The House Judiciary Committee is expected to pass legislation today that would give university researchers and small farmers special exemptions from patent laws regulating genetically-altered animals.
Sponsored by Rep. Robert W. Kastenmeier (D-Wis.), the pending legislation would enable university researchers to freely use patented animals for non-commercial purposes without having to fear lawsuits for patent infringement.
The proposed legislation could significantly affect a patent granted to Andrus Professor of Genetics Philip Leder '56, who was at the center of a national controversy this spring after Harvard received the exclusive marketing rights for the genetically-altered strain of mice he created to do cancer research. It was the first animal patent.
While the bill would allow Leder's patent to remain valid, he would be unable to draw any profit from its use by other university researchers. Leder was out of town and could not be reached for comment.
Since the dramatic announcement of Leder's patent in April, the House has been struggling to come to grips with the ramifications of the patenting of animals.
Last month, a bill sponsored by Rep. Charles Rose (D-N.C.), which would have imposed a two-year moratorium on animal patenting and revoked the Harvard patent, was defeated by the House Subcommittee on Courts, Civil Liberties and the Administration of Justice.
A different version of the Rose bill will be offered as an amendment today by Rep. Bruce Morrison (D-Conn.) which would delay the granting of animal patents until a federal regulatory agency is set up with the jurisdiction over such patenting. The Morrison amendment, however, would keep Leder's patent intact.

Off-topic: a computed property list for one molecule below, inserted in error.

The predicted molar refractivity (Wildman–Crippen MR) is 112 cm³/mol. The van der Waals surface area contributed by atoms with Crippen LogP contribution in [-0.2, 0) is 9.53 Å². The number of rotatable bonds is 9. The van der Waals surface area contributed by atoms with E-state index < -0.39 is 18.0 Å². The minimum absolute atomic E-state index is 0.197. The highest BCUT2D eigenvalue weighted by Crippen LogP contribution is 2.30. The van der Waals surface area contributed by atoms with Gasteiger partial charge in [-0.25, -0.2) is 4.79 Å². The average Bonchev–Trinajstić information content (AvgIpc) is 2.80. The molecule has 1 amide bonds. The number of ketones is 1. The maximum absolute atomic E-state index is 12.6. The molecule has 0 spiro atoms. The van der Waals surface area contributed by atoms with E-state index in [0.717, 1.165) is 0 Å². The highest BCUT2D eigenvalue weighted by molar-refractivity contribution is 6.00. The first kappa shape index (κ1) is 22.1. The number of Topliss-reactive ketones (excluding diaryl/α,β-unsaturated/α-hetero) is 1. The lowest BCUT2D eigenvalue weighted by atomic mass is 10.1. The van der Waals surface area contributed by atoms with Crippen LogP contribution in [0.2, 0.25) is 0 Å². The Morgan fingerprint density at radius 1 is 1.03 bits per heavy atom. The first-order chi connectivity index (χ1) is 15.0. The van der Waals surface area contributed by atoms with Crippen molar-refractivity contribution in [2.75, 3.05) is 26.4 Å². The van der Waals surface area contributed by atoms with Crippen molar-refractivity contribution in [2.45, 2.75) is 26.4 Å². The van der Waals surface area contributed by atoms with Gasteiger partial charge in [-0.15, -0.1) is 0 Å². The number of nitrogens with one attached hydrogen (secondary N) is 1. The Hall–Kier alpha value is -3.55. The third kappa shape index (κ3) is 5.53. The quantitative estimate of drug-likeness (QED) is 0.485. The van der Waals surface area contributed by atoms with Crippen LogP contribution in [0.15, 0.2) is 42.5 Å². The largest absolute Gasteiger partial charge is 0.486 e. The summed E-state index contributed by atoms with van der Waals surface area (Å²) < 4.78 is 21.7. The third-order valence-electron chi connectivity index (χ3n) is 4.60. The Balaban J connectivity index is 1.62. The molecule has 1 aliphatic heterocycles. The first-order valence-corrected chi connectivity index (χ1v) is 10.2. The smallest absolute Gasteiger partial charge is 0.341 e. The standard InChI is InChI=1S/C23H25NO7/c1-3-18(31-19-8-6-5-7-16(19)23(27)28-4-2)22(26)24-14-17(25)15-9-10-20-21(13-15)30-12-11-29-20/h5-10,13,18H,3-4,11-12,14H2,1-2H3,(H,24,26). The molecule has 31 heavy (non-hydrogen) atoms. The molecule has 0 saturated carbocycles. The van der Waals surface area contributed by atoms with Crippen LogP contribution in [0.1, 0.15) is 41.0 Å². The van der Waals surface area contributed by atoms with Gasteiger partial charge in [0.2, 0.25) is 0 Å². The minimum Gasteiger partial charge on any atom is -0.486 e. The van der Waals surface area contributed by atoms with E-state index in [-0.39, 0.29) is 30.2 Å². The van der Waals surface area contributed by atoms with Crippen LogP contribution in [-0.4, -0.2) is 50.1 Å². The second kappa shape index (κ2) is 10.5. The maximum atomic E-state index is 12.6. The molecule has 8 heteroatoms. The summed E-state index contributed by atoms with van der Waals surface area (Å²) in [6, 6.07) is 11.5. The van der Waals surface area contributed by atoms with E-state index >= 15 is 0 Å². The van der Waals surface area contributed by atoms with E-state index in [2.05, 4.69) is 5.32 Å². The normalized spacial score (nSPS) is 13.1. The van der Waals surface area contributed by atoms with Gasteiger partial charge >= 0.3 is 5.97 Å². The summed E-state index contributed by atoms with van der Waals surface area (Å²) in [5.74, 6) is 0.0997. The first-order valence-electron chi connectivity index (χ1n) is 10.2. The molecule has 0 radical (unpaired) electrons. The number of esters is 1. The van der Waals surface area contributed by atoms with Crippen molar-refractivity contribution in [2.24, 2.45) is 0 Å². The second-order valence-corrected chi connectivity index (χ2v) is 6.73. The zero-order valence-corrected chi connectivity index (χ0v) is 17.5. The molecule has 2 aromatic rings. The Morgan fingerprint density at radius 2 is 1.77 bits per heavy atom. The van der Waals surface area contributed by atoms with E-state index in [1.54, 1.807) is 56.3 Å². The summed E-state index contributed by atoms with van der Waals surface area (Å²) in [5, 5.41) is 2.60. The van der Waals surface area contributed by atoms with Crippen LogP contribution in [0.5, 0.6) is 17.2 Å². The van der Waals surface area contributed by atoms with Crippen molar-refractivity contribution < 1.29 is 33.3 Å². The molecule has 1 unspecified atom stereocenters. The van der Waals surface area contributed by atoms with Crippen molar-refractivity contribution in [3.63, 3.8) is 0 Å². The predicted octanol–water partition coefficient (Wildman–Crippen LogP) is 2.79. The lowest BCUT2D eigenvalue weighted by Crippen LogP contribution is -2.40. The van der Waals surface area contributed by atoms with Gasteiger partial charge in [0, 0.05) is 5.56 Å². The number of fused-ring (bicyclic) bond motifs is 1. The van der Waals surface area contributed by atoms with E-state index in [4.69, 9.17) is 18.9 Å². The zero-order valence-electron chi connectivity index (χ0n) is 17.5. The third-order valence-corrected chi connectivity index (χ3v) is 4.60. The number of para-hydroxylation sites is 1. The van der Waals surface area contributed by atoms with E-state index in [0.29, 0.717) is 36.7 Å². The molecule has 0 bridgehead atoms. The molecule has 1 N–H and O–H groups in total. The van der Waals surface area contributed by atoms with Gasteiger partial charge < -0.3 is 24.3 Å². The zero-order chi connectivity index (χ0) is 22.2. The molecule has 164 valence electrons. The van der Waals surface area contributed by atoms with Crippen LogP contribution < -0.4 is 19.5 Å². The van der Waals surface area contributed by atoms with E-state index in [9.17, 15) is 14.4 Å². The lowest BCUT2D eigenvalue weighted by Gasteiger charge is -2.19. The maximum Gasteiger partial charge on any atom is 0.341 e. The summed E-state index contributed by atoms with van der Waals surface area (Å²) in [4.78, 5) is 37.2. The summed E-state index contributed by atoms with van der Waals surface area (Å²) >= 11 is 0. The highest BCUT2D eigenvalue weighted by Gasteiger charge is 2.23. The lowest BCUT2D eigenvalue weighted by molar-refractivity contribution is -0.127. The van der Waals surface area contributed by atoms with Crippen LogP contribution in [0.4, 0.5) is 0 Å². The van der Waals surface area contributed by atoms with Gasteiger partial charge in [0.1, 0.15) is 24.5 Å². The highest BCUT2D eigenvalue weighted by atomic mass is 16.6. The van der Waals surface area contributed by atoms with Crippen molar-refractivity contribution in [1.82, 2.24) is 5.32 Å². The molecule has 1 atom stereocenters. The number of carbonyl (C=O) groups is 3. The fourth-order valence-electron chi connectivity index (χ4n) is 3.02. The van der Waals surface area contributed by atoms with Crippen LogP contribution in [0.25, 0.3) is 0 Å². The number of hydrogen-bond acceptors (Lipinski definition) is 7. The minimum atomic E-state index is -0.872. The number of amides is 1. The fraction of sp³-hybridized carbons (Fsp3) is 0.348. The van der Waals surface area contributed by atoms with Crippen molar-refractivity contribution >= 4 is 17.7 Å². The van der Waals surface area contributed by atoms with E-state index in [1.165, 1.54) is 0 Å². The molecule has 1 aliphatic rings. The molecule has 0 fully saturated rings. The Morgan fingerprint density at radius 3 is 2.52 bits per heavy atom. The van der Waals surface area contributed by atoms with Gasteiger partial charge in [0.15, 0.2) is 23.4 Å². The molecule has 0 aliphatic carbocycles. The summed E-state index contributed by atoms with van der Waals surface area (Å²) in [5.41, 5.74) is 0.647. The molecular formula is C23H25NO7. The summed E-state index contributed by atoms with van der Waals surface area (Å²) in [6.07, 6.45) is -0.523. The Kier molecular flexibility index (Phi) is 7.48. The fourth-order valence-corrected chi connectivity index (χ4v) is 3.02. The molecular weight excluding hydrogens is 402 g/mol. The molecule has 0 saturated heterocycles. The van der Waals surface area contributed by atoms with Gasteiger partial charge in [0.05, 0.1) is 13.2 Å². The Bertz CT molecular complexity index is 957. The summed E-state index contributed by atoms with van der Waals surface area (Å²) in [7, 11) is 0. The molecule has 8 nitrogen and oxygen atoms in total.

While aides to the subcommittee say that the Morrison amendment is unlikely to pass, proponents of the clause say it is necessary to ensure that the government adequately monitors potential health and environmental dangers that genetically-altered animals may pose.
Proponents say that neither bill is anti-science or anti-animal research. They argue that Congress must now come to grips with the rapidly exploding field of biotechnology and safeguard the public from its potential dangers.
"We've got to come to a dialogue on this before it comes back to haunt us," said Paul Drolet, a legislative aide to Morrison. "This is an area where people are only beginning to think of the implications."
Harvard officials said that they had not studied the proposed legislation and could not comment on it. Leder and Vice President for Government and Community Affairs John Shattuck had both expressed opposition to the Rose bill, on the grounds that it would hamper important research by discouraging corporations from providing financial backing.
"We feel that [patents for animals] are generally a good idea, that they encourage support for research that might otherwise not be there," Director ofGovernmental Relations for Health Policy Jane H.Corlette said yesterday. "We hope that nothingwould happen that would hinder research."
The other major provision of the Kastenmeierbill would allow farmers with incomes under$500,000 a year to use patented,genetically-altered animals for breeding purposeson the farm. However, the legislation wouldcontinue to deny this exemption to those farmerswhose occupation is the reproduction of farmanimals.
The provision protecting small farmers wasincluded "because of the potential impact [ofpatenting animals] on the structure of theagricultural industry," said an aide toKastenmeier
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